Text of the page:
Have you seen the world?
Well what would you say
If I said that you could?
Just carry this gun
You'll even get paid"
I said, "That sounds pretty good"

The young man then experiences boot camp and all that comes with it.

Black leather boots
Spit-shined so bright
They cut off my hair
But it looks alright
We marched and we sang
We all became friends
As we learned how to fight

You can feel his patriotism and dedication to his country in the chorus.
A hero of war
Yeah, that's what I'll be
And when I come home
They'll be damn proud of me
I'll carry this flag
To the grave if I must
Cause it's a flag that I love
And a flag that I trust

Then the war becomes real.
I kicked in the door
I yelled my commands
The children, they cried
But I got my man
We took him away
A bag over his face
From his family and his friends

He tries to remain who he used to be but war is starting to change him.

They took off his clothes
They pissed in his hands
I told them to stop
But then I joined in
We beat him with guns
And batons not just once
But again and again

A hero of war
Yeah, that's what I'll be
And when I come home
They'll be damn proud of me
I'll carry this flag
To the grave if I must
Cause it's a flag that I love
And a flag that I trust

Then a moment comes that changes who he is and his entire outlook on war.

She walked
Through bullets and haze
I asked her to stop
I begged her to stay
But she pressed on
So I lifted my gun
And I fired away
And the shells jumped through the smoke
And into the sand
That the blood now had soaked
She collapsed with a flag in her hand
A flag white as snow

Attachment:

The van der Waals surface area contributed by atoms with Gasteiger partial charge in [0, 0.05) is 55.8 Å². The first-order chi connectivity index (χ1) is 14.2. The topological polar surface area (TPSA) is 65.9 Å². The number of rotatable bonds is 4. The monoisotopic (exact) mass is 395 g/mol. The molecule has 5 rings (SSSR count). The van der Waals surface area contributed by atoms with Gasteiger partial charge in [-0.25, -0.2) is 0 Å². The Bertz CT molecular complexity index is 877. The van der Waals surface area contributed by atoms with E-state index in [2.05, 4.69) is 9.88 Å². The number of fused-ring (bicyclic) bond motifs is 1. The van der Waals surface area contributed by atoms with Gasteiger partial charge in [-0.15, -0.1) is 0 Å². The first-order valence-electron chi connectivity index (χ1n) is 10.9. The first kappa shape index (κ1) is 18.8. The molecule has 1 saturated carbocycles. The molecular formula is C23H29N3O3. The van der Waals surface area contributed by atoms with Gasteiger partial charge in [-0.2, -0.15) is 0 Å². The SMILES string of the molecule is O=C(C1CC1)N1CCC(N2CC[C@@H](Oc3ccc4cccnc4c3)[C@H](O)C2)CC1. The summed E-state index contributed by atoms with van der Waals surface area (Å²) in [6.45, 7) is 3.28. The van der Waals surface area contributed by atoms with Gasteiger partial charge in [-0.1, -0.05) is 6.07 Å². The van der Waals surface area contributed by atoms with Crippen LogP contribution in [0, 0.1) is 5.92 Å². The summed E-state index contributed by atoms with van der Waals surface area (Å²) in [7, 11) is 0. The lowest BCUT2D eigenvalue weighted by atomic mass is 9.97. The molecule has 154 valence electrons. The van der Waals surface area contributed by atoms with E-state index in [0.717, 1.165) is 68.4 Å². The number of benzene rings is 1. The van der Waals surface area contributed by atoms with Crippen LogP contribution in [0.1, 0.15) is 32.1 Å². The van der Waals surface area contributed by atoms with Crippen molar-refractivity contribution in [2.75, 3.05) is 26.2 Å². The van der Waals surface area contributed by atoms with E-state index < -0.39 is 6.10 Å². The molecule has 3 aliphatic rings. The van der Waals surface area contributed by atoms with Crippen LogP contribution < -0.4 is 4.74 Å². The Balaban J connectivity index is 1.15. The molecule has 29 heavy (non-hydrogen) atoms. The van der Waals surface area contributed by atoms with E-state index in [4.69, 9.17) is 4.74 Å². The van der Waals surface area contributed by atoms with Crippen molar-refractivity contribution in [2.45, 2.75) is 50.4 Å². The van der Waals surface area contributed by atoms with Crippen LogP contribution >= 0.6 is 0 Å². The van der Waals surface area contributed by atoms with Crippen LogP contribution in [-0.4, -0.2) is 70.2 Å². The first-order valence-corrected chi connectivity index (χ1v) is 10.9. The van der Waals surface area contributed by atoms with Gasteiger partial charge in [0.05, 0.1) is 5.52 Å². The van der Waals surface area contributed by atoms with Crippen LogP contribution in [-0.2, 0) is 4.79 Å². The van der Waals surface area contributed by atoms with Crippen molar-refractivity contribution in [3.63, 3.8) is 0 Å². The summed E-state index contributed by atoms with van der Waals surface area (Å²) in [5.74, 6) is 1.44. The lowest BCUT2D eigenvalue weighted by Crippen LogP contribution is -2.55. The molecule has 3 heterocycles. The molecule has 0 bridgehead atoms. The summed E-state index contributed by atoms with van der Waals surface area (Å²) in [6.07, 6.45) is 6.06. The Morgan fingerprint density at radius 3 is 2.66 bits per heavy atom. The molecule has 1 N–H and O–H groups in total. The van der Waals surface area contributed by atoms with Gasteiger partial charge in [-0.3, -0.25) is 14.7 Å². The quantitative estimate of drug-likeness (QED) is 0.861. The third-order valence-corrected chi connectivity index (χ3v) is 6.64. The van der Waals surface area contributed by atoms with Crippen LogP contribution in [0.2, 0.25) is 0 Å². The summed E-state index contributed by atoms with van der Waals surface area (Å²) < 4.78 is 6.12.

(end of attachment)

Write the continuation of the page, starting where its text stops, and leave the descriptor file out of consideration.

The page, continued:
A hero of war
Is that what they see?
Just medals and scars
So damn proud of me
And I brought home that flag
Now it gathers dust
But it's a flag that I love
It's the only flag I trust

The recruiter wasn’t just talking about seeing the physical world, he was inadvertently offering the young man a chance to see a different version of reality.

He said "Son
Have you seen the world?
Well what would you say
If I said that you could?"



This post may seem like a diatribe against war but it isn’t. This post is about the power that one song has to make me feel deep pain and sadness about an event that I have only experienced through a loved one. Church’s research subjects explained that they used sad songs in a therapeutic manner. This song serves the same function for me at times when I need to express grief I feel about those immediately impacted by war.

Discussion:
1.     When you are sad, do you listen to sad songs to help you process the emotion or happy songs to help get you out of your “funk”?
2.     Has a song every impacted you, for good or bad, even when you haven’t experienced the specifics of the song?
3.     Do you think music is as powerful as I have made it out to be?









1 comment:

  1. Hi Jessica!

    Wow, that was a powerful music video. I’m glad you provide the lyrics, because it allowed me to further digest the evolution of our song’s hero. I did watch the video, and I can’t undo what I have seen, but I wonder if I would have had as strong of a reaction without the haunting images, relying only on the music.

    Your video reminded me of the reading from a couple of weeks ago concerning the Vietnam War. Many critics argued that what Hollywood distributed was not a true representation of that war. You mentioned that your cousin compared his experience to the movie, Black Hawk Down, but has he mentioned if this music video is an honest portrayal? It was incredibly dramatic; is the change in the soldier often that severe?

    In your questions you mentioned the power of music and the processing of emotion. Interestingly, upon reflection, I can report that music affected much more when I was younger than it does now. The songs I hear from my past can instantly take me back 20 years, but I have no feeling or connection with today’s music on the radio. Perhaps there is a biologic component, that when your brain is flooded with hormones and is still developing, the senses have more strength to leave a mark. Now that my brain is middle-aged and my hormone levels have plummeted (or at least leveled off) music and lyrics don’t stick as much as they used to. Another option? Perhaps stress and my to-do list have displaced my ability to let music sink in. :(

    ReplyDelete